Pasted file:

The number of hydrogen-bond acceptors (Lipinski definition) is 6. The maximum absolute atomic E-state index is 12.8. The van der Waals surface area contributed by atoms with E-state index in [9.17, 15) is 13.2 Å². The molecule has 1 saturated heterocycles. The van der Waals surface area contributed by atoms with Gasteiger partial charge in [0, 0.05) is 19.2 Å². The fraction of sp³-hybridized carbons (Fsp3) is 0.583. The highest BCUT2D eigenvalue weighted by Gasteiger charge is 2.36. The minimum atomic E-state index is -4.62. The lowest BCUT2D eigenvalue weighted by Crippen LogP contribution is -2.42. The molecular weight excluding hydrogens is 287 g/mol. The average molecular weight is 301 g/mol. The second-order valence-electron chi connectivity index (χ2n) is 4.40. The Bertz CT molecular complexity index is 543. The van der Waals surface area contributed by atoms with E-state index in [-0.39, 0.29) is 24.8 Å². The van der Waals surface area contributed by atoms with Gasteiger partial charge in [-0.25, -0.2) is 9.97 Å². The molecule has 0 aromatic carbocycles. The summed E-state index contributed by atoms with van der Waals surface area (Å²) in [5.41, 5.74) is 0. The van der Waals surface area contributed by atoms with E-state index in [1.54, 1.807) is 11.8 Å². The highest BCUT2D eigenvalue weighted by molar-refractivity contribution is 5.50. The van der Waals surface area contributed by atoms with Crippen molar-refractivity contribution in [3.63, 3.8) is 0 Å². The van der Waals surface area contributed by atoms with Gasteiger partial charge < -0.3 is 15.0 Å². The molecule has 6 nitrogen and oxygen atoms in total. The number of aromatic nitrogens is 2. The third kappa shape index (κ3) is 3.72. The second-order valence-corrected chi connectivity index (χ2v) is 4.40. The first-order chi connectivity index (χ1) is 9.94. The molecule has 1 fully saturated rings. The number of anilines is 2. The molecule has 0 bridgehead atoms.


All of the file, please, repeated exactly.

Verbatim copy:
The number of hydrogen-bond acceptors (Lipinski definition) is 6. The maximum absolute atomic E-state index is 12.8. The van der Waals surface area contributed by atoms with E-state index in [9.17, 15) is 13.2 Å². The molecule has 1 saturated heterocycles. The van der Waals surface area contributed by atoms with Gasteiger partial charge in [0, 0.05) is 19.2 Å². The fraction of sp³-hybridized carbons (Fsp3) is 0.583. The highest BCUT2D eigenvalue weighted by Gasteiger charge is 2.36. The minimum atomic E-state index is -4.62. The lowest BCUT2D eigenvalue weighted by Crippen LogP contribution is -2.42. The molecular weight excluding hydrogens is 287 g/mol. The average molecular weight is 301 g/mol. The second-order valence-electron chi connectivity index (χ2n) is 4.40. The Bertz CT molecular complexity index is 543. The van der Waals surface area contributed by atoms with E-state index in [-0.39, 0.29) is 24.8 Å². The van der Waals surface area contributed by atoms with Gasteiger partial charge in [-0.25, -0.2) is 9.97 Å². The molecule has 0 aromatic carbocycles. The summed E-state index contributed by atoms with van der Waals surface area (Å²) in [5.41, 5.74) is 0. The van der Waals surface area contributed by atoms with E-state index in [1.54, 1.807) is 11.8 Å². The highest BCUT2D eigenvalue weighted by molar-refractivity contribution is 5.50. The van der Waals surface area contributed by atoms with Crippen molar-refractivity contribution in [3.63, 3.8) is 0 Å². The van der Waals surface area contributed by atoms with Gasteiger partial charge < -0.3 is 15.0 Å². The molecule has 6 nitrogen and oxygen atoms in total. The number of aromatic nitrogens is 2. The third kappa shape index (κ3) is 3.72. The second-order valence-corrected chi connectivity index (χ2v) is 4.40. The first-order chi connectivity index (χ1) is 9.94. The molecule has 1 fully saturated rings. The number of anilines is 2. The molecule has 0 bridgehead atoms.